Aug 9, 2022 - Politics & Policy

Mar-a-Lago search was "fair game," Chris Christie says

Chris Christie

Chris Christie. Photo: Elijah Nouvelage/Getty Images

Former New Jersey Gov. Chris Christie told a radio show on Tuesday that while he has some "concerns" about the FBI's search of former President Trump's Mar-a-Lago home, he believes looking through Trump's personal safe was "fair game."

Why it matters: Although the FBI and Justice Department haven't officially disclosed their reasoning for the search, it reportedly took place as part of an investigation into whether Trump brought classified records from the White House to Mar-a-Lago.

What they're saying: "'I'm hoping that this was reviewed by the FBI director and by the Attorney General of the United States before it was done," Christie told Sirius XM’s "Julie Mason Mornings" in an interview.

  • "I trust that it had to have been and I hope that they understood the implications, both from a policy perspective for the Justice Department and politically, of doing something really as unprecedented as raiding the home or office of a former president," he added.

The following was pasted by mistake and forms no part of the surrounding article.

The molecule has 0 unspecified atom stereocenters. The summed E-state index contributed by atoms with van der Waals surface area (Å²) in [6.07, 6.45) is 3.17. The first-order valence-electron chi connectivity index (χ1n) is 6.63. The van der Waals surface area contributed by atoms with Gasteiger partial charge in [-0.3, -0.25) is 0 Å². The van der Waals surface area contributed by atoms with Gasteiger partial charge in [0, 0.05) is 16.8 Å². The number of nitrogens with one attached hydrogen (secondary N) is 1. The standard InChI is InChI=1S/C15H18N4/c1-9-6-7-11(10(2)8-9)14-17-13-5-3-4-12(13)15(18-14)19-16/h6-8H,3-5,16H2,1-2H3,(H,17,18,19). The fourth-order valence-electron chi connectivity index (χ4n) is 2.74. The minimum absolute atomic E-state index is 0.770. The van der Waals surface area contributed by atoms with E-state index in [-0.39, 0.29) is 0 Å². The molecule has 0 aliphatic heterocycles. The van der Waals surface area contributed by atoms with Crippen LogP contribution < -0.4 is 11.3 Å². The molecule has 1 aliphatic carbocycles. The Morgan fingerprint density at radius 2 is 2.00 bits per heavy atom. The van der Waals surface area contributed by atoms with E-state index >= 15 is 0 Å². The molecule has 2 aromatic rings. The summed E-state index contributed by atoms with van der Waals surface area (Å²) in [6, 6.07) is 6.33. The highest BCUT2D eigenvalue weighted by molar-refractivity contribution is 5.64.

• "So I have concerns this morning about it but I also am not going to jump to any conclusions, because I know I don't know all the facts about it."
  • "This is not something you should be doing willy-nilly. This is something that should be backed up by grave concerns about the conduct of the subject of the search warrant," Christie said, noting that a federal judge would have had to sign off on the search warrant.

State of play: Christie spoke of his personal experience as a U.S. attorney, saying that if a request to search such a high-profile figure in New Jersey came to him, he would have wanted to see enough evidence to already bring charges against the subject.

  • Asked about the search of Trump's personal safe, of which Trump made specific mention in a statement Monday, Christie said the search of the safe was "fair game."
  • "It’s not anything that’s out of bounds to go into a safe, and it happens frequently in federal law enforcement," Christie said, underscoring that "you have to have the factual underpinnings to be able to convince a federal judge that you need and have the right to do that."

Between the lines: Christie is a longtime Trump ally but has sharpened his criticism of the former president in recent months as he weighs a possible bid against Trump for the 2024 Republican presidential nomination. Christie ran against Trump in 2016 but eventually bowed out and offered his endorsement.

Go deeper: What we know — and don't know — about Trump and the FBI

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